Once you have bought disability insurance, the process will normally look like this:
- Complete an application over the phone and electronically sign via email.
- Schedule and finish a paramedical exam, including blood, urine, height/weight, and other requirements.
- Provide the carrier with the last few years of financial documentation.
- Finish the underwriting process…this has little involvement from the insured, but takes the longest. The company with which you apply will request your doctor records, run a prescription drug check, a motor vehicle records check, and an MIB check.
Depending on the policy for which you apply, this process can take from 2 weeks to 2 months. Since this is a major purchase for most people, the timeline should not dissuade you.
If you do it right, you should only have to purchase disability insurance one time in your life. We can help you do that.
You have an offer.
You have a decision to make. If you have an offer you applied for, then you simply pay for the policy and put it in force. That means you now have disability insurance.
Most policies we write are approved as applied. That means you know going in what your premiums and benefits will be. If you have gone this far, more than likely, you’ll now own disability insurance.
But if you decided to buy disability insurance and now you’re offered coverage that either doesn’t cover a condition that you deemed important or it is more expensive than you had planned for, then you have a few decisions to make.
For one, we are independent and offer policies from all the major players in the disability insurance space.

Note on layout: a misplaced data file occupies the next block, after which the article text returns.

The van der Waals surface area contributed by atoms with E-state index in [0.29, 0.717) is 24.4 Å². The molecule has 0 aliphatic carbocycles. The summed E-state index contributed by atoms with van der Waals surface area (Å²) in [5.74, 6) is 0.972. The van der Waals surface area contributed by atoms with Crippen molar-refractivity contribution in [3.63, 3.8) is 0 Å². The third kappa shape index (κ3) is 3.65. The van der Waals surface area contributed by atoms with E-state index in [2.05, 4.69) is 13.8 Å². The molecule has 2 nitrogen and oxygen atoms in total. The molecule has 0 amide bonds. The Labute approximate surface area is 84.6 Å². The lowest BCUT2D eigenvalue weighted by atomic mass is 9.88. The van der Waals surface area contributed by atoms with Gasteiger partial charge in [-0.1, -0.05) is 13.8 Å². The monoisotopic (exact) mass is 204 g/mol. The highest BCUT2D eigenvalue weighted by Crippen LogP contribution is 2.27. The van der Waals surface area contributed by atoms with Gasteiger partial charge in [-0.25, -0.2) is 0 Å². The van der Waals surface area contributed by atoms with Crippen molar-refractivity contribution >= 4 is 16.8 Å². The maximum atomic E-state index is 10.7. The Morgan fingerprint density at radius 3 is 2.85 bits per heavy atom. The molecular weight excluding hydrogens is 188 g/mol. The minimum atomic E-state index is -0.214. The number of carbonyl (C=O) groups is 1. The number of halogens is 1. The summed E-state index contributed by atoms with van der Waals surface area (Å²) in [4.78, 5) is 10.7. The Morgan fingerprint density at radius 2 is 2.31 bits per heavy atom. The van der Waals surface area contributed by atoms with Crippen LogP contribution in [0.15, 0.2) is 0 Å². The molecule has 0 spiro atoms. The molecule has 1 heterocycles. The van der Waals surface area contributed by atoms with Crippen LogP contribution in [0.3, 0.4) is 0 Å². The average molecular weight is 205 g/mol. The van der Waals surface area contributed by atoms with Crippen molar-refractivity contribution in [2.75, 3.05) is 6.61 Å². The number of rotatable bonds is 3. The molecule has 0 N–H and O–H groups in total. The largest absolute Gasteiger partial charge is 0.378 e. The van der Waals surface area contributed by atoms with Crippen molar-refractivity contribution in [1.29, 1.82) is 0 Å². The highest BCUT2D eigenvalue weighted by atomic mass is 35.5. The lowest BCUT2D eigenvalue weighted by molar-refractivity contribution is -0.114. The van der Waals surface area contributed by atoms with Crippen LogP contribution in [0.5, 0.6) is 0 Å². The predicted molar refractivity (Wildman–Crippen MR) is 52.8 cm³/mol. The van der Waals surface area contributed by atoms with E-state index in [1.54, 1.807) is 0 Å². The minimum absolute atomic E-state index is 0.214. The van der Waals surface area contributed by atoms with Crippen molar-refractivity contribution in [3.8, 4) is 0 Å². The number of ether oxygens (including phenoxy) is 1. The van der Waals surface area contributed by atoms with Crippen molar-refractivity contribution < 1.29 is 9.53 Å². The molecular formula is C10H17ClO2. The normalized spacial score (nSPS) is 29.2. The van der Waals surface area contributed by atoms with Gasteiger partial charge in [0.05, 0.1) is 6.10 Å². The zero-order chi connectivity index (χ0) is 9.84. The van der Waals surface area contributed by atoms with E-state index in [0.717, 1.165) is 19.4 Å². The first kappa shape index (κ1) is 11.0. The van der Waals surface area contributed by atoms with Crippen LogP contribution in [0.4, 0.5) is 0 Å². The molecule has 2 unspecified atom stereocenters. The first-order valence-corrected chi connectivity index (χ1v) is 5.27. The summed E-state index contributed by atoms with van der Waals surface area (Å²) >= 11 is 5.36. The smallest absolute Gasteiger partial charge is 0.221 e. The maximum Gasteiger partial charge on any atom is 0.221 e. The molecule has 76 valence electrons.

That means, if you’re offered a policy with restrictions or is more expensive than planned, we have options.
From alternative plans to unique designs, we will find something that helps you to protect your future earnings.
We provided expert, unbiased advice to those looking to secure disability insurance for themselves and their families.
This mantra won’t change just because you didn’t get offered the coverage you expected.
Disability insurance is important and challenging at the same time.
Its importance is clear. Not being able to support your lifestyle or even pay your bills, should you suffer a disability or have an accident, can be financially catastrophic.
If you buy disability insurance, you can be financially protected.
The challenge is twofold.
First, disability insurance is not cheap. Most people will pay 2-4% of their annual income to protect their largest asset, their ability to produce money.
Second, qualifying medically and financially for the best disability insurance policy for your needs is difficult. It’s a long process and one that should be handled by an expert.
We hope to be your expert in navigating this process. Complete the quote form on the left or call 888-636-2310. Please contact us today to see how we can help.